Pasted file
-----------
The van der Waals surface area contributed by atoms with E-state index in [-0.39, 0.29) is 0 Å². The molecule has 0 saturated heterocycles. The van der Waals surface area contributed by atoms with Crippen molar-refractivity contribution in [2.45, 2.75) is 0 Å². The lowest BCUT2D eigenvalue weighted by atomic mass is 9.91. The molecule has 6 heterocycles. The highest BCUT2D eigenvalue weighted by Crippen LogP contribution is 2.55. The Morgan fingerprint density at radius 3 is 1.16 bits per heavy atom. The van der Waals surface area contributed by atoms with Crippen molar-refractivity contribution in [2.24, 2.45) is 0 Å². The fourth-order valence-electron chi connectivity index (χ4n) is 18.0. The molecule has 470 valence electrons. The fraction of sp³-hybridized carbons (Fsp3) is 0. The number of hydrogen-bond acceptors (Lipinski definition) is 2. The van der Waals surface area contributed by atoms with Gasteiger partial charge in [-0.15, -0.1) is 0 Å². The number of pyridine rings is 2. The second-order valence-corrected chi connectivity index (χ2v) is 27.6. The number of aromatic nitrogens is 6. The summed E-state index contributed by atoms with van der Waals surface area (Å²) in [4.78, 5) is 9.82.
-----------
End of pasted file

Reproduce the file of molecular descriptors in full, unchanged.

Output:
The van der Waals surface area contributed by atoms with E-state index in [-0.39, 0.29) is 0 Å². The molecule has 0 saturated heterocycles. The van der Waals surface area contributed by atoms with Crippen molar-refractivity contribution in [2.45, 2.75) is 0 Å². The lowest BCUT2D eigenvalue weighted by atomic mass is 9.91. The molecule has 6 heterocycles. The highest BCUT2D eigenvalue weighted by Crippen LogP contribution is 2.55. The Morgan fingerprint density at radius 3 is 1.16 bits per heavy atom. The van der Waals surface area contributed by atoms with Crippen molar-refractivity contribution in [2.24, 2.45) is 0 Å². The fourth-order valence-electron chi connectivity index (χ4n) is 18.0. The molecule has 470 valence electrons. The fraction of sp³-hybridized carbons (Fsp3) is 0. The number of hydrogen-bond acceptors (Lipinski definition) is 2. The van der Waals surface area contributed by atoms with Gasteiger partial charge in [-0.15, -0.1) is 0 Å². The number of pyridine rings is 2. The second-order valence-corrected chi connectivity index (χ2v) is 27.6. The number of aromatic nitrogens is 6. The summed E-state index contributed by atoms with van der Waals surface area (Å²) in [4.78, 5) is 9.82.